Philanthropy: How to get a better payback

Local, close-to-home concerns resonate with consumers, so companies should plan their philanthropic efforts accordingly.

 

(Photo: 2011 Corporate Challenge/Flikr)

When part of the roof of the Algo Centre Mall in Elliot Lake, Ont., collapsed in June, killing two and devastating the town, it made sense for Canadian Tire stores across the province to help the residents. The retailer’s Jumpstart program aims at just this type of local, targeted giving: 100% of the program’s funds go back to the community or region where they’re raised. Jumpstart causes don’t need to make national headlines, either. When a playground burned down in Toronto’s High Park, local stores collected $50,000 in donations to rebuild it.

A cause with a tangible impact on consumers often resonates more than traditional “chequebook philanthropy” consisting of a simple cash donation to a large charity. “An iconic brand, one that participates in the community, is looked upon with respect,” says Paul House, CEO of Tim Hortons, which has focused its charitable giving on local needs such as children’s camps, of which it now has six.

That view is reinforced by a recent international study. It found that while many consumers claim to care about broad, global issues such as sustainability, they gravitate toward “close-to-home” concerns such as health and food when forced to choose among charities.

That means companies that adopt big-picture causes must work harder to get a return on investment for the brand, says Chris Jarvis, co-founder of Realized Worth, which develops employee volunteering programs. “You can say Royal Bank is about water,” says Jarvis, referring to the bank’s multi-year water stewardship program. “How many Canadians feel their water is in jeopardy? [They] have to spend time and money educating customers on why it matters.”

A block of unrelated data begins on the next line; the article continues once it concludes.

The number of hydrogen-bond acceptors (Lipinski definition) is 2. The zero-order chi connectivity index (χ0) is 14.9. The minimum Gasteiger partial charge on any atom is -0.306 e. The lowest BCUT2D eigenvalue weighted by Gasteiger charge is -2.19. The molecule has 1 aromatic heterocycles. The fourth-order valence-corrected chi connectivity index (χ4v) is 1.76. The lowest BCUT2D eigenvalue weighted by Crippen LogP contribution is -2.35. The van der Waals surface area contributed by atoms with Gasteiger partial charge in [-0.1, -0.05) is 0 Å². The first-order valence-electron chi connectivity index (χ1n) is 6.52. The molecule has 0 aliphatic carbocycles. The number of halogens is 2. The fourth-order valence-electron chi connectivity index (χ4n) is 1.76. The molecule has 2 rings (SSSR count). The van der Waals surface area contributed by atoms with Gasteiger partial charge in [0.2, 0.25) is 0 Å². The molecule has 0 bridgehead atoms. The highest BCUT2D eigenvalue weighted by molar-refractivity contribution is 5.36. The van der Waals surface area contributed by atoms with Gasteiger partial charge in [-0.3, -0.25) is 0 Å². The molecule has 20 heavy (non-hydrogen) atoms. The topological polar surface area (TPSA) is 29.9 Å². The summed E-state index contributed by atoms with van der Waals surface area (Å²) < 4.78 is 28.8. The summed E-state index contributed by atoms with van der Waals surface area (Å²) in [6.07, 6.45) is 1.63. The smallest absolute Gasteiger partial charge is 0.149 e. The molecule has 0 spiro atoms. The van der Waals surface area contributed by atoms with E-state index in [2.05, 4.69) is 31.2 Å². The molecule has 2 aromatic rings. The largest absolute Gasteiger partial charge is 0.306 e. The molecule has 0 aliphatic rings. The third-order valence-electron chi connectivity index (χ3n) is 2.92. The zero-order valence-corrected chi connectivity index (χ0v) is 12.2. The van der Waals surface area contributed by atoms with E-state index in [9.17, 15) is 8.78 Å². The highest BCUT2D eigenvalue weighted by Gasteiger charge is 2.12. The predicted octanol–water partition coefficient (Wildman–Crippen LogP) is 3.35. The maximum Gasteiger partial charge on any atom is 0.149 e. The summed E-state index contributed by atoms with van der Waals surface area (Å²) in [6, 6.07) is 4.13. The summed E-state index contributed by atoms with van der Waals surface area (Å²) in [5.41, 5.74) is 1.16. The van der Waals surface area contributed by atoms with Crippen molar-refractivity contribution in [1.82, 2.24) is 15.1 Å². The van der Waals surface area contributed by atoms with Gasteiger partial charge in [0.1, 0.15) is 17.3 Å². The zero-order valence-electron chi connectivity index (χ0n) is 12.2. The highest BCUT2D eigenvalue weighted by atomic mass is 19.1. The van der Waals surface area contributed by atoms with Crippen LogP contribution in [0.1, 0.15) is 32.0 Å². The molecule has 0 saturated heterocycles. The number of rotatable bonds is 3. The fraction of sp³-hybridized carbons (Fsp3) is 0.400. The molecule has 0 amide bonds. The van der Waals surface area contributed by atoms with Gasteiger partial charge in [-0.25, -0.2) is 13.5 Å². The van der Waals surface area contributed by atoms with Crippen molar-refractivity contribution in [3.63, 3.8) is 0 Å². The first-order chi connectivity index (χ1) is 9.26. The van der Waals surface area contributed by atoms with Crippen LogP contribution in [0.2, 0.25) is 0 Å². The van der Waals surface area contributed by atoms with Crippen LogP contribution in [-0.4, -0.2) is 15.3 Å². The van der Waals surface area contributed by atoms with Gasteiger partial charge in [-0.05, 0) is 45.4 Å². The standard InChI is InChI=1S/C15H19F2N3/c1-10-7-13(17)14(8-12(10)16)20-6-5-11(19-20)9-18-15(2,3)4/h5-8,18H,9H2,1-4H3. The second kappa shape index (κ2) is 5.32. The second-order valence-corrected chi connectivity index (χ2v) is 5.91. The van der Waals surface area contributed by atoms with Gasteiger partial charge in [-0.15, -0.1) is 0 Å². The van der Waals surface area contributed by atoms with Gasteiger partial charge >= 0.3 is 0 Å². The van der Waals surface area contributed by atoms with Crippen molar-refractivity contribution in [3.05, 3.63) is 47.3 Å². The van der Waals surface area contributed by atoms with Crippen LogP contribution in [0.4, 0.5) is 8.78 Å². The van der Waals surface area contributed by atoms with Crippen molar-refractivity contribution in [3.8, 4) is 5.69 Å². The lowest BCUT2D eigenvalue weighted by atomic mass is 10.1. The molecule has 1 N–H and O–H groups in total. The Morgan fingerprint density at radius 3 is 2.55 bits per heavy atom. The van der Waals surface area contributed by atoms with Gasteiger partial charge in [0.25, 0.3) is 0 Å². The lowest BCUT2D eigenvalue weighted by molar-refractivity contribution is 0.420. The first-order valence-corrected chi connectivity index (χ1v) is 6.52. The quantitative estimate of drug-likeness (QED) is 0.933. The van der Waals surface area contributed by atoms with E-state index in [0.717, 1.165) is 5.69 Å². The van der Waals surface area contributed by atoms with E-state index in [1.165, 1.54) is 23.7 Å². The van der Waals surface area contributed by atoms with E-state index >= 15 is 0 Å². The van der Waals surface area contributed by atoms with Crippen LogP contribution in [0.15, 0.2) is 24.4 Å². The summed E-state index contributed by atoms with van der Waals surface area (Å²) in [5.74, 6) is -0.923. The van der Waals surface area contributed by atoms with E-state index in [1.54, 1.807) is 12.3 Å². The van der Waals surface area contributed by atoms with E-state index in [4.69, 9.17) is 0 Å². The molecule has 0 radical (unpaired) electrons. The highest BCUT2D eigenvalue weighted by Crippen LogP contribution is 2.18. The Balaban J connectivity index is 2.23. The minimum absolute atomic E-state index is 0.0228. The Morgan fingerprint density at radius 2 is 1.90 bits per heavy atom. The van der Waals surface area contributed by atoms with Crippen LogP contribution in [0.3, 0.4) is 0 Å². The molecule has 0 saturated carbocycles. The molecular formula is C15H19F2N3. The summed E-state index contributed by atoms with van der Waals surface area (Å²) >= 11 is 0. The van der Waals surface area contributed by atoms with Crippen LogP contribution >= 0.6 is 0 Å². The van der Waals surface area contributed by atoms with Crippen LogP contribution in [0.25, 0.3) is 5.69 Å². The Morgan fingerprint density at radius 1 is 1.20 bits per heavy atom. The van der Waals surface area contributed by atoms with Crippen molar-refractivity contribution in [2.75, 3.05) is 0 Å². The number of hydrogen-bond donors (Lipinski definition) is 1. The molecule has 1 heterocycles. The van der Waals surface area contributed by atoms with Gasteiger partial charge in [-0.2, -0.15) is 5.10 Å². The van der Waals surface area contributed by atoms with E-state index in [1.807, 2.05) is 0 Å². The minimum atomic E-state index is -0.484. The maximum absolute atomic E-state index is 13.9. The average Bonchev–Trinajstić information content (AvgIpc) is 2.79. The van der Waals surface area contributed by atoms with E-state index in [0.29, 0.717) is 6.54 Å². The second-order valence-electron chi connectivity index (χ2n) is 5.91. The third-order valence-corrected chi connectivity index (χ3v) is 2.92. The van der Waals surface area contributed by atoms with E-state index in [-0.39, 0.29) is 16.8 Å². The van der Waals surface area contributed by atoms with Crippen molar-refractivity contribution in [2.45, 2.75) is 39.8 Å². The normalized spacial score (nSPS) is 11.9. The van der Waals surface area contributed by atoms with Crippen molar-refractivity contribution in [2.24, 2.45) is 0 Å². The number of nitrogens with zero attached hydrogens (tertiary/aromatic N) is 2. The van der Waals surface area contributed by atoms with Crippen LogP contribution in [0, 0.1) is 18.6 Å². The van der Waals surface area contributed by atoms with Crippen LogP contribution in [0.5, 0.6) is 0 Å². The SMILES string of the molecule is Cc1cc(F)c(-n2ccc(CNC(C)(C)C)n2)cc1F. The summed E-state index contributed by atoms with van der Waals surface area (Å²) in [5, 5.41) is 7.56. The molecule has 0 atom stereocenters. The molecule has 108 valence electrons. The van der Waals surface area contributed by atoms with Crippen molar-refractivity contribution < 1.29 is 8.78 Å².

It helps if the cause has a clear link to the company’s business. John Miziolek, president of Toronto-based branding firm Reset, says firms that simply donate money to cancer foundations without showing consumers why it matters to them are missing an opportunity. “If there’s no connection between company and cause, Canadians can see that.” Businesses are best served by choosing something that echoes the brand personality. Becel, for example, does a great job of associating itself with heart health through initiatives like the Ride for Heart, he says. “It’s not just sponsorship: it’s ingrained in that brand.”

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